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This question already has an answer here:

It was he who messed up everything.

It was him who messed up everything.

What is the difference between these two sentences?

marked as duplicate by user140086, Community Jan 7 '16 at 11:22

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Strictly speaking, proper grammar requires subject pronouns be used when they rename the subject. So the subject pronoun "he" follows the verb "to be" as follows:

  • It is he.
  • This is she speaking.
  • It is we who are responsible for the decision to downsize.
  • It was he who messed up everything.

Also, when the word "who" is present and refers to a personal pronoun, such as "he," it takes the verb that agrees with that pronoun.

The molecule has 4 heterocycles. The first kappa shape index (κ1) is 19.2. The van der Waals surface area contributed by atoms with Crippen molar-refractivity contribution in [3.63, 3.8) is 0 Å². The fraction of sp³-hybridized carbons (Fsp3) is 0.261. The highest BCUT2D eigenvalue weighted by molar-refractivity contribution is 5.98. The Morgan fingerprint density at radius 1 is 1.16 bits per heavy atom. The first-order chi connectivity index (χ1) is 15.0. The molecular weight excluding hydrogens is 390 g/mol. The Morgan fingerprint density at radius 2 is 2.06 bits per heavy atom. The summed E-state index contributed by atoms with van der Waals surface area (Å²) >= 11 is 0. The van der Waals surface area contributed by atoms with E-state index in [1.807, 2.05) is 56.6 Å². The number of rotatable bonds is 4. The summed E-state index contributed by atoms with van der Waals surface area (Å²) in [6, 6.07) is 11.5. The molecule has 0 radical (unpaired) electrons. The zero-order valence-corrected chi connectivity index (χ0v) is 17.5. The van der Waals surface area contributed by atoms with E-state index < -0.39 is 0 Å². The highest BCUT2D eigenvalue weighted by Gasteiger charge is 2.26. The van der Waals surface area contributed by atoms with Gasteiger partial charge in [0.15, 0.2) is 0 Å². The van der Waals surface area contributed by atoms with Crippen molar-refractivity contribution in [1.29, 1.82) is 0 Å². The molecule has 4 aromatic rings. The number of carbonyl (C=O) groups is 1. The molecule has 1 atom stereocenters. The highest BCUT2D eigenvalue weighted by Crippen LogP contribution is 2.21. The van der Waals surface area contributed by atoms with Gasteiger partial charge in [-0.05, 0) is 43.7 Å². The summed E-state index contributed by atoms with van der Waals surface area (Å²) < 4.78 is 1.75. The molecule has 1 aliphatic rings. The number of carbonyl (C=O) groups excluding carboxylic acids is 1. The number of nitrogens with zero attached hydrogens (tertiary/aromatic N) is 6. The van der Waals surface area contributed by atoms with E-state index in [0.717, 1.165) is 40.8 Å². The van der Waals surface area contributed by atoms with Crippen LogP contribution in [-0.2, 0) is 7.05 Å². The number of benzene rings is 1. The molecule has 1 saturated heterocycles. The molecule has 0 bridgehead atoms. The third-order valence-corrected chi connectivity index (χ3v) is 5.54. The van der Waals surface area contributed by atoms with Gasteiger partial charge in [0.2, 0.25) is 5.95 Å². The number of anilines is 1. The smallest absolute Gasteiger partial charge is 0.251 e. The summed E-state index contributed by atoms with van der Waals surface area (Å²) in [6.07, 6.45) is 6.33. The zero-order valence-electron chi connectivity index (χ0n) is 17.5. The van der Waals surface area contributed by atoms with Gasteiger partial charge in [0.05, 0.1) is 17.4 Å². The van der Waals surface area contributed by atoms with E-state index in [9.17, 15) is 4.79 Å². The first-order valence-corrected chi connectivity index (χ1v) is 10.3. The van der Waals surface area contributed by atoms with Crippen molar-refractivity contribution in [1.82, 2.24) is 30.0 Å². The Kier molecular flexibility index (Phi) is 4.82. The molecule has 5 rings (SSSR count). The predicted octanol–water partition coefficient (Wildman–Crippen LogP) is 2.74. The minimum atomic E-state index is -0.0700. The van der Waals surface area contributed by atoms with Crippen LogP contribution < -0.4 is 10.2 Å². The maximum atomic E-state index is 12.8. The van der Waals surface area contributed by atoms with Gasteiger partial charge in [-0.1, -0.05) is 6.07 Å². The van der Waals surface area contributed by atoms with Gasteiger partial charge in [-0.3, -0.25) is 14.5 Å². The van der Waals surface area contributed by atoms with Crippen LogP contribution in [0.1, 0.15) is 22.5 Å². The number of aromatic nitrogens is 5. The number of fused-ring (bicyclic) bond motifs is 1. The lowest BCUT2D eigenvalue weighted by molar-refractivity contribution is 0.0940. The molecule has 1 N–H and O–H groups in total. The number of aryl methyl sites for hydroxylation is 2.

Correct: It is I who am sorry. (I am)

Incorrect: It is I who is sorry.

Correct: It was he who messed everything up. (he messed)

HOWEVER, in informal English, many people tend to follow "to be" verbs with object pronouns like me, her, them, and him. Many English scholars tolerate this distinction between formal and casual English.

Example: It could have been them.

Technically correct: It could have been they.

Example: It was him who messed everything up.

Technically correct: It was he who messed everything up.

For source material that well establishes this, check the following page on Grammar Book: http://www.grammarbook.com/grammar/pronoun.asp .

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  1. Get him! It's him!
  2. Get him! It's he!

Technically, the former should be wrong and the latter correct. In reality, only the former is used. Go figure.

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